Appellant contends that the court erred in granting defendants' motions for judgment, pursuant to Code of Civil Procedure section 631.8, with respect to the second cause of action (wiretapping—Pen.Code, s 631).1 The question is whether the statute covers the recording of a conversation made by a participant rather than by a third party. The statute prohibits three ways of obtaining information being sent over a telephone or telegraph line: (1) tapping the line, (2) making an unauthorized connection with the line, and (3) reading, attempting to read, or learning the contents or meaning of a message while the message is in transit. As to the third method, a recording made by a participant does not intercept the message while it is in transit; the recording rather transcribes the message as it is being received. As to the first two methods, the key phrases, ‘taps' and ‘makes any unauthorized connection,’ are vague and nowhere defined. However, Penal Code section 6302 is a declaration of legislative finding and intent; it speaks of preventing eavesdropping and other invasions of privacy, thus suggesting that participant recording was not meant to be included. ‘Eavesdropping’ is the problem the Legislature meant to deal with; ‘eavesdrop’ is defined in Webster's 7th New Collegiate Dictionary (1972) as ‘to listen secretly to what is said in private.’ It is never a secret to one party to a conversation that the other party is listening to the conversation; only a third party can listen secretly to a private conversation. The trial court was right in determining that appellant's evidence did not make out a case under the statute.
Appellant contends that the court erred in refusing to grant him leave to amend his complaint (to allege a violation of Penal Code section 632) immediately prior to trial or at the close of his case. Whether such an amendment should be allowed rests in the sound discretion of the trial court. Refusal to allow amendment after a long, unexplained delay or on the eve of trial or where there is a lack of diligence does not constitute an abuse of discretion. (Permalab-Metalab Equipment Corp. v. Maryland Cas. Co. (1972) 25 Cal.App.3d 465, 472, 102 Cal.Rptr. 26.) In the present case, appellant waited about a year and a half before orally requesting leave to amend his complaint immediately prior to trial.
Even if appellant had been allowed to amend his complaint, it has not been shown that the facts newly alleged would have made out a cause of action under Penal Code section 632.3 The section arguably goes beyond the scope of section 631 in prohibiting not only eavesdropping, but also the recording of a confidential communication without the consent of all parties to the communication. But appellant has not shown how he could allege that a communication with a public employee, concerning public business such as the use of the council chambers for a meeting, could be confidential within the meaning of the statute. The court's refusal to grant leave to amend the complaint did not constitute an abuse of discretion.
The judgment is affirmed.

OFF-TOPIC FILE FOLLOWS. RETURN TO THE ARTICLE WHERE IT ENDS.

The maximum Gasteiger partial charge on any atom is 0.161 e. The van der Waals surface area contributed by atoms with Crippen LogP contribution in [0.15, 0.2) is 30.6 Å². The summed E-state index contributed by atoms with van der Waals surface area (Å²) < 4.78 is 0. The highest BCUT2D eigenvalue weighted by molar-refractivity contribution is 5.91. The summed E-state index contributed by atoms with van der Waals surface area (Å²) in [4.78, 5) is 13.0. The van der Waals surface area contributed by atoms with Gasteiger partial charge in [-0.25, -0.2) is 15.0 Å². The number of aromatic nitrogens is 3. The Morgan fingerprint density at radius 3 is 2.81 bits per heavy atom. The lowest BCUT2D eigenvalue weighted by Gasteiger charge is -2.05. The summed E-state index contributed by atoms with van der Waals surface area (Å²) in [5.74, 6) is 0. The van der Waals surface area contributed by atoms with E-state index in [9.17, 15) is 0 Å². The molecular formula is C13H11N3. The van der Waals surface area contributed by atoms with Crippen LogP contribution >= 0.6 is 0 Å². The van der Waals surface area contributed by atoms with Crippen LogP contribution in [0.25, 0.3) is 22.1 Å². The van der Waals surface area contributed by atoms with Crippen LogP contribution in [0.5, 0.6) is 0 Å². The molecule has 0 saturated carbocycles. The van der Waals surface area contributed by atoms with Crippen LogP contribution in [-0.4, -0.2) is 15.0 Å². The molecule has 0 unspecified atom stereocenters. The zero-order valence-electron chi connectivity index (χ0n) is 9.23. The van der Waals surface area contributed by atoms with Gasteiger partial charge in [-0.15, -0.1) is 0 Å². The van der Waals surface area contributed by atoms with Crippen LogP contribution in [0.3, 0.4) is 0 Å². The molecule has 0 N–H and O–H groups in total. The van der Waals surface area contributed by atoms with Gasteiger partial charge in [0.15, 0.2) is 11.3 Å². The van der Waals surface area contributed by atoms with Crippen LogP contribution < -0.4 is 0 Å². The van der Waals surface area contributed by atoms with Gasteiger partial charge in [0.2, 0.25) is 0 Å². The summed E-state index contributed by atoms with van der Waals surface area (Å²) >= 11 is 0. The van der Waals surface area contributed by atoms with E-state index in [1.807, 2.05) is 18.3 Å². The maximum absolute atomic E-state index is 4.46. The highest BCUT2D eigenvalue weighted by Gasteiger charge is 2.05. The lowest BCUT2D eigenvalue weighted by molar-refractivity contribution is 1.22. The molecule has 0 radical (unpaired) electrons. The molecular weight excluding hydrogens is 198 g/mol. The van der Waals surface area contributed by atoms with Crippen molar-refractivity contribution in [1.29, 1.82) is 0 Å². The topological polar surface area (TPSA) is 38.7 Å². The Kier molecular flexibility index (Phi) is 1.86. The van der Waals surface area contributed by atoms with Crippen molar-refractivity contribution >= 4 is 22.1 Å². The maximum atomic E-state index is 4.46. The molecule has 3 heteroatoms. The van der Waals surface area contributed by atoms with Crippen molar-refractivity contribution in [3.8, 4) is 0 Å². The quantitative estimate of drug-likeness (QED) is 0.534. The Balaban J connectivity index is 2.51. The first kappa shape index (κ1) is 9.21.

1. Penal Code section 631:(a) Any person who, by means of any machine, instrument, or contrivance, or in any other manner, intentionally taps, or makes any unauthorized connection, whether physically, electrically, acoustically, inductively, or otherwise, with any telegraph or telephone wire, line, cable, or instrument, including the wire, line, cable, or instrument of any internal telephonic communication system, or who willfully and without the consent of all parties to the communication, or in any unauthorized manner, reads, or attempts to read, or to learn the contents or meaning of any message, report, or communication while the same is in transit or passing over any such wire, line, or cable, or is being sent from, or received at any place within this state; . . . is punishable by . . . fine and imprisonment . . ..
2. Penal Code section 630:The Legislature hereby declares that advances in science and technology have led to the development of new devices and techniques for the purpose of eavesdropping upon private communications and that the invasion of privacy resulting from the continual and increasing use of such devices and techniques has created a serious threat to the free exercise of personal liberties and cannot be tolerated in a free and civilized society.The Legislature, by this chapter intends to protect the right of privacy of the people of this state.
3. Penal Code section 632:Every person who, intentionally and without the consent of all parties to a confidential communication, by means of any electronic amplifying or recording device, eavesdrops upon or records such confidential communication, whether such communication is carried on among such parties in the presence of one another or by means of a telegraph, telephone or other device, except a radio, shall be punishable by fine not exceeding two thousand five hundred dollars ($2,500), or by imprisonment in the county jail not exceeding one year, or by imprisonment in the state prison not exceeding three years, or by both such fine and imprisonment in the county jail or in the state prison. . . .
CHRISTIAN, Associate Justice.
CALDECOTT, P.J., and EMERSON,* J., concur.